of the CD spectra of Petunia ﬂavanone 3b-hydroxylase
exluding the successive hydroxylation and dehydrata-
and isopenicillin N-synthase suggested the same pattern
tion, was proposed for the desaturation of alkanes to
of helical, non-helical and b-sheet motifs for the Petunia
oleﬁnes suggesting a reaction via radical intermediates
dioxygenase (Lukacˇin et al., 2000b). Flavanone 3b-
(Mansuy, 1998). The exact course of FNS I catalysis
hydroxylase and FNS I both use 2-oxoglutarate as the
requires further experimental support, but appears to
cosubstrate and depend on the same ﬂavanone sub-
proceed analogous to that of the cytochrome P450-
strates (Fig. 1). Accordingly, a thorough examination of
dependent FNS II expressed in many plants except for
the sequential and spatial diﬀerences of these two
the Apiaceae. The ﬁrst full size FNS II cDNAs were
enzymes, together with in vitro mutagenesis studies,
recently cloned from Gerbera hybrida (Martens and
might be rather helpful to pinpoint the putative sub-
Forkmann, 1999), Antirrhinum majus and Torenia
strate binding sites and to explain the formation of ﬂa-
hybrida (Akashi et al., 1999) by diﬀerential display PCR
and expressed in yeast cells. As anticipated for a P450-
Based on alignments of fourteen intermolecular diox-
dependent monoxygenase, this FNS II converted label-
ygenase polypeptides from public data bases two con-
led ﬂavanones to the corresponding ﬂavones apparently
served sequence motifs were chosen, and, similar to the
without any intermediate (Martens and Forkmann,
previous cloning of ﬂavonol synthase (Fig. 1) from Pet-
unia hybrida (Holton et al., 1993), degenerate oligonu-
The common mode of oxygen activation by inter-
cleotide primers were designed for the cloning of FNS I.
molecular dioxygenases, particularly among the 2-oxo-
In combination with oligo(dT), the primers were
glutarate-dependent enzymes, seems to predict a high
employed for RT-PCR ampliﬁcation of cDNAs from
degree of homology at the DNA and polypeptide levels.
total RNA that had been extracted from young leaﬂets
However, only 30% similarity was observed in the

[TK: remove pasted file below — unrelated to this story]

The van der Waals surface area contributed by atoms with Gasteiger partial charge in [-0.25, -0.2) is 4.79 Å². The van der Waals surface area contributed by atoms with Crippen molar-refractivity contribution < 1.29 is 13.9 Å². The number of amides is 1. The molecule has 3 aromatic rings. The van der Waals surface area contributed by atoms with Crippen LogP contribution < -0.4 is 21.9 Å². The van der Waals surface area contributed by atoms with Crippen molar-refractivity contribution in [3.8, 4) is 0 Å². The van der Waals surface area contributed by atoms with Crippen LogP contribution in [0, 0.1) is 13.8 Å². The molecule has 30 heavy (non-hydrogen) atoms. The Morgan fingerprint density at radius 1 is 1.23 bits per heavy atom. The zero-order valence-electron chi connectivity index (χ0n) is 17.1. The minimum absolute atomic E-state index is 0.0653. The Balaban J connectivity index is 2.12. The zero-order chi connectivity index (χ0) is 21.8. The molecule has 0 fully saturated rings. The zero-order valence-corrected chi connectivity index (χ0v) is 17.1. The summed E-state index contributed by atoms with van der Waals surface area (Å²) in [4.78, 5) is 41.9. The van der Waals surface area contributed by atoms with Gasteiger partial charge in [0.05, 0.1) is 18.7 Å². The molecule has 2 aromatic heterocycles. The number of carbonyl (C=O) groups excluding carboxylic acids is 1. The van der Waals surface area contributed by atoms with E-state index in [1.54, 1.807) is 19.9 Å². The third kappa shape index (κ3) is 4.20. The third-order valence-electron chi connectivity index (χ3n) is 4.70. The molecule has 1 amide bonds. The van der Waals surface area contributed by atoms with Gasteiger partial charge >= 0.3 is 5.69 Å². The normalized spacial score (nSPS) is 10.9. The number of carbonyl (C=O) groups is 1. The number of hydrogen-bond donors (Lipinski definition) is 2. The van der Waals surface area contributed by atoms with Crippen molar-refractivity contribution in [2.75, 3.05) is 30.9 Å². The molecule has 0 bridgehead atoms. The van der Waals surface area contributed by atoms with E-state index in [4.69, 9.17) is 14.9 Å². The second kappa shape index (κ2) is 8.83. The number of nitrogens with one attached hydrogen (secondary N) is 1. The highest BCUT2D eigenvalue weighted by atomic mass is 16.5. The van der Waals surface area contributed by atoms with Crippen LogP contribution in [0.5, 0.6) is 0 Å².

at four stages of development of ﬂavone-producing
polypeptide sequences of, for example, ﬂavanone 3b-
Petroselinum crispum cv. Italian Giant plants (Martens
hydroxylase from Petunia hybrida and hyoscyamine 6b-
and Forkmann, 1999). A whole set of intermolecular
hydroxylase from Hyoscyamus niger (Britsch et al.,
dioxygenase cDNAs was ampliﬁed, and the full-size
Fig. 1. Reaction catalyzed by ﬂavone synthase I (FNS I), converting (2S)-naringenin to apigenin, in comparison to the activities of ﬂavanone 3b-hydroxylase (FHT) and ﬂavonol synthase (FLS), which sequentially convert (2S)-naringenin to dihydrokaempferol and kaempferol.
S. Martens et al. / Phytochemistry 58 (2001) 43–46
unpublished). Moreover, the yeast strain transfectedwith the pYES2 vector hosting the FNS I cDNA in theinverse orientation did not express ﬂavone synthaseactivity (Fig. 2 B). Recombinant FNS I lacked ﬂavonolsynthase activity (Fig. 1), and the sequences of these twoenzymes diﬀer considerably. Thus, soluble FNS I pre-vailing in the Apiaceae was cloned for the ﬁrst time andhas become available in quantity for mechanistic studiesas well as for the convenient preparative synthesis ofradiolabeled ﬂavones which enable further biosyntheticand biotechnological studies. The evolutionary contextfor the expression of the soluble synthase exclusively inthe Apiaceae remains to be established. In addition, therecombinant enzyme may be of value for the productionof ﬂavone-nutraceuticals due to their antioxidant andanticancer potentials (Harborne and Williams, 2000).
We are indebted to Dr. L. Britsch, Dr. R. Zimmer-
mann and Dr. H. Mu¨ller (Merck KGaA, Darmstadt)for the ESI–MS analysis of apigenin as the product ofthe recombinant parsley FNS I.
Akashi, T., Fukuchi-Mizutani, M., Aoki, T., Ueyama, Y., Yonekura-
Fig. 2. Catalytic activity of parsley FNS I expressed in yeast cells.
Sakakibara, K., Tanaka, Y., Kusumi, T., Ayabe, S., 1999. Mole-
Crude extracts from yeast cells expressing the FNS I from the cDNA
cular cloning and biochemical characterization of novel cytochrome
inserted in the pYES2 expression vector (A) or harbouring the FNS I
P450, ﬂavone synthase II, that catalyzes direct conversion of ﬂava-
cDNA in the inverse orientation (B) were incubated with (2S)-[4a,6-
nones to ﬂavones. Plant Cell Physiology 40, 1182–1186.
8-14C]naringenin (NAR) as described for the native plant enzyme
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was spotted by a phosphorimager (Martens and Forkmann, 1998).
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ANA/NJ Newsletter Vol X, No. 2 April 2006 Meeting at East Brunswick Public Library, February 19, 2006 This was a meeting for sharing experiences, conducted by Kathie Belonger, who also provided the delicious refreshments. There were 15 people in attendance. In the course of an informal and wide-ranging discussion, we learned about (1) coping with an AN back in the 1970s, and dea